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  3. I like these symbols that span generations. My daughter's wedding band belonged to her husband's grandmother; her engagement ring belonged to her own grandmother.

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  4. What a sweet story Paula! Thanks for sharing it :) It is interesting that none of the children or grandchildren wanted it. My parents were buried with their wedding rings and my mom wasn't a jewelry wearer so we don't have any jewelry from her. My mother in law did wear lots of jewelry, we sold the majority of it. Hubby kept a diamond ring she wore and another ring she had. I'm not sure what he plans to do with them down the line. That is sweet you had a great relationship with your mother in law too. I didn't, but it helped me to learn how to be a mother in law if I get that opporutnity down the road.


    betty

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    1. I'm sorry you didn't have a good relationship with your MIL. I didn't with my first MIL either until I divorced her son. Then we got along better. Maybe you'll have grandchildren he can pass them on to someday!

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  5. Beautiful story, really.
    In my past, the death of my grandmother brought out those who sought only things of value. They took everything they could manage with my mother, siblings, and I looking at the ruin people's choices made. I wear a thin band of silver on my right ring finger every day (that was hers) because no one found it of any value to take from me. It is worth more than the diamonds they wanted, she wore this all the time, as I do now.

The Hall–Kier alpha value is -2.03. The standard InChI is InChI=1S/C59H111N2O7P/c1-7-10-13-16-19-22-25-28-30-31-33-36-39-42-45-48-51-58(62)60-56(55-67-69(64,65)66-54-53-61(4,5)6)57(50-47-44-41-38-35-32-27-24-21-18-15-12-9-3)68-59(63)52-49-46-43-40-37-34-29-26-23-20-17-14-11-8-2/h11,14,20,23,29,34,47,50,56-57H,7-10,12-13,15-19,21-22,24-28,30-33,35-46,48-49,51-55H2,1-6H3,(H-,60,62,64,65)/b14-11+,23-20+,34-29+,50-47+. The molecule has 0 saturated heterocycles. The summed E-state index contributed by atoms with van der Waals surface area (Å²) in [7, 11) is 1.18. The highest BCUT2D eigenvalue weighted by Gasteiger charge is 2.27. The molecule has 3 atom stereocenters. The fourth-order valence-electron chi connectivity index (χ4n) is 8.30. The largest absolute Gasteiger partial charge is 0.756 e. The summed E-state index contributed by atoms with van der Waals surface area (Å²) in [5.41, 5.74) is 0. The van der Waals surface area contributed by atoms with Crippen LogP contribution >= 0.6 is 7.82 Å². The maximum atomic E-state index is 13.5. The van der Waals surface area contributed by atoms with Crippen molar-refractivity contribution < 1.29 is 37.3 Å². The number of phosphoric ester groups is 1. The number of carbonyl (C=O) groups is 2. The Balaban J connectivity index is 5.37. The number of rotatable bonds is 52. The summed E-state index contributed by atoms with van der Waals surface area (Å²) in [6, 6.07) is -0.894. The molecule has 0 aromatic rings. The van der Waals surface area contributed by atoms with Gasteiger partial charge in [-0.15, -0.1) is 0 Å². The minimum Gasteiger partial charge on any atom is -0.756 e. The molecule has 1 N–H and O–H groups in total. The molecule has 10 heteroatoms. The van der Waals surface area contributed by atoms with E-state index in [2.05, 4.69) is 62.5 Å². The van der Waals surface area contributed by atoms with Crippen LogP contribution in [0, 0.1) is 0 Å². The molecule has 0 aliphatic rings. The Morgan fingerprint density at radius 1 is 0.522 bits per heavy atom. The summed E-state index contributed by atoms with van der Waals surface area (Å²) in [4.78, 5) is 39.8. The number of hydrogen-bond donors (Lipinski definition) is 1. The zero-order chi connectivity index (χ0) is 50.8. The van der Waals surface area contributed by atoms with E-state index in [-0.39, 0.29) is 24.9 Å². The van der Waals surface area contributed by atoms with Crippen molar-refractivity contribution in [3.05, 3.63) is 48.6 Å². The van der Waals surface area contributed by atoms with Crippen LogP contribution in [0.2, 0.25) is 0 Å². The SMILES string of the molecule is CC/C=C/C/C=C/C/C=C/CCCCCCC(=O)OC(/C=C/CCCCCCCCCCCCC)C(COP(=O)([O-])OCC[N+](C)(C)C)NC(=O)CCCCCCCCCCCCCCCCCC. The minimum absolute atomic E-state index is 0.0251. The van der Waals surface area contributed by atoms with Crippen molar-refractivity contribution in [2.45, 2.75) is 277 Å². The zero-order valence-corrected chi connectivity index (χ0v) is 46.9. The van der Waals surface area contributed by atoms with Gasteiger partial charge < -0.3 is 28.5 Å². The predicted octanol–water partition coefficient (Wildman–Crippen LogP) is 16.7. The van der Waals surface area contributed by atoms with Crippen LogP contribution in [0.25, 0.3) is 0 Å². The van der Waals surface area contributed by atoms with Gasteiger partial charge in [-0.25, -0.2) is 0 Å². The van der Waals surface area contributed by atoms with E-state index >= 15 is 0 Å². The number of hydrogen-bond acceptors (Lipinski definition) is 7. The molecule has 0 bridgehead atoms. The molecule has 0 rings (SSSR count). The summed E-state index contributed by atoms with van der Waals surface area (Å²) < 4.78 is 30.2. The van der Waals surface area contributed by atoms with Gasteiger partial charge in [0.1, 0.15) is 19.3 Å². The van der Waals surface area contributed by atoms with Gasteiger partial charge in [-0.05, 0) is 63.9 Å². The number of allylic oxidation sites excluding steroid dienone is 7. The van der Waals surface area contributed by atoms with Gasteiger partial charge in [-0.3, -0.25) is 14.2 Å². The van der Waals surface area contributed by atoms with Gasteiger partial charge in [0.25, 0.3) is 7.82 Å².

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    1. Isn't it funny what one member of the family doesn't want we find to be priceless??

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  6. What a great story, I sigh as I wipe a tear from my eye. Thanks Paula.

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    1. Thanks to you Wendy! I am glad that I have these stories to pass down to my grands. And the ring too will get passed on someday

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  7. Oh this is wonderful Paula! How sweet ( and how sad that her daughters and grand daughters did not want the ring). My Nanna left her wedding band to my daughter Robyn. It is the thinnest, wisp of a thing now, and had been lost in her garden for many years before being miraculously found again. But it holds such memories for us. I am so very happy you have that beautiful ring, and you get to wear it every day!

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    1. I have always thought is was sad about the daughters and granddaughters. But I am happy to have it. Maybe I'll find my diamond one day

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  8. This is so beautiful. It sounds as if your MIL couldn't have loved you any more if you were her own child. Bet-cha she's awfully pleased it's you wearing that sweet band of gold.